A Comparison Between Belief Networks And Neural Networks

Given the close similarity between belief networks (particularly the adaptive variety) and neural networks, a detailed comparison is in order. The two formalisms can be compared as representation systems, inference systems, and learning systems. 

Both neural networks and belief networks are attribute-based representations. Both handle discrete and continuous inputs, although algorithms for handling continuous variables in belief networks are less developed. The principal difference is that belief networks are localized representations, whereas neural networks are distributed representations. 

Nodes in belief networks represent propositions with well-defined semantics and well-defined probabilistic relationships to other propositions. Units in neural networks, on the other hand, typically do not represent specific propositions. Even if they did, the calculations carried by the network do not treat propositions in any semantically meaningful way. In practical terms, this means that humans can neither construct nor understand neural network representations. The well-defined semantics of belief networks also means that they can be constructed automatically by programs that manipulate first-order representations. Another representational difference is that belief network variables have two dimensions of "activation"—the range of values for the proposition, and the probability assigned to each of those values. 

The outputs of a neural network can be viewed as either the probability of a Boolean variable, or an exact value for a continuous variable, but neural networks cannot handle both probabilities and multivalued or continuous variables simultaneously. As inference mechanisms—once they have been trained—feedforward neural networks can execute in linear time, whereas general belief network inference is NP-hard. On closer inspection, this is not as clear an advantage as it might seem, because a neural network would in some cases have to be exponentially larger in order to represent the same input/output mapping as a belief network (else we would be able to solve hard problems in polynomial time).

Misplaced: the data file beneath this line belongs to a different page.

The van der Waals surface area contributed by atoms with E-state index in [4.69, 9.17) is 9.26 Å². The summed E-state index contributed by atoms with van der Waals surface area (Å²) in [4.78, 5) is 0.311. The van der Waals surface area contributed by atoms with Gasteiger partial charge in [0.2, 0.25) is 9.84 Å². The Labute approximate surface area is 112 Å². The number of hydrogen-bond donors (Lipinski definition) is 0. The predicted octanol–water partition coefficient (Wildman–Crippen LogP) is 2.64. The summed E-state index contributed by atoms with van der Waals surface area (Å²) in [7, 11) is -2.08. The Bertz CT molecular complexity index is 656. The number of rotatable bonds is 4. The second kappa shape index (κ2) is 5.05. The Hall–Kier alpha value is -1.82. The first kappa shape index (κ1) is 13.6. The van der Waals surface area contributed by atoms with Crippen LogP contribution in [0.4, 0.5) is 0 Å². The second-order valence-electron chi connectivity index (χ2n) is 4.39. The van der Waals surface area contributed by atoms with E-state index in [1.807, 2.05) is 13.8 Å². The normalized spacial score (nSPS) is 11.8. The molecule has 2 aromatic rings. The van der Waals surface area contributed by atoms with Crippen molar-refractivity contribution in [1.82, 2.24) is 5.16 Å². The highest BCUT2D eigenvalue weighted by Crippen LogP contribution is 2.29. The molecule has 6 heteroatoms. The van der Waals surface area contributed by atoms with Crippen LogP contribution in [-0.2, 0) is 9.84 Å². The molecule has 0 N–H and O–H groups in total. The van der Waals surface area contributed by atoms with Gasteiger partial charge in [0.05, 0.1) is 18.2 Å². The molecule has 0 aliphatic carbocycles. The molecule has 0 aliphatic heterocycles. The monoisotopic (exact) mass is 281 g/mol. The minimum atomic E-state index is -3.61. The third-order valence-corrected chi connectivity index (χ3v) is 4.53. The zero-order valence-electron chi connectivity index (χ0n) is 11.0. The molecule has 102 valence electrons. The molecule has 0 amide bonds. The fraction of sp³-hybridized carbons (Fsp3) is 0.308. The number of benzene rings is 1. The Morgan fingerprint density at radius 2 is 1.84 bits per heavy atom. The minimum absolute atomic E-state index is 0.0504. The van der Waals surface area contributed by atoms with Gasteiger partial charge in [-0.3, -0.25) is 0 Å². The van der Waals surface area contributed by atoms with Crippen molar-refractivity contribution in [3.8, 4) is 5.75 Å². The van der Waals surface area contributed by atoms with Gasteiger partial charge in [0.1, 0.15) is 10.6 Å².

Practically speaking, any neural network that can be trained is small enough so that inference is fast, whereas it is not hard to construct belief networks that take a long time to run. One other important aspect of belief networks is their flexibility, in the sense that at any time any subset of the variables can be treated as inputs, and any other subset as outputs, whereas feedforward neural networks have fixed inputs and outputs. With respect to learning, a comparison is difficult because adaptive probabilistic networks (APNs) are a very recent development. One can expect the time per iteration of an APN to be slower, because it involves an inference process. 

On the other hand, a human (or another part of the agent) can provide prior knowledge to the APN learning process in the form of the network structure and/or conditional probability values. Since this reduces the hypothesis space, it should allow the APN to learn from fewer examples. Also, the ability of belief networks to represent propositions locally may mean that they converge faster to a correct representation of a domain that has local structure—that is,, in which each proposition is directly affected by only a small number of other propositions.

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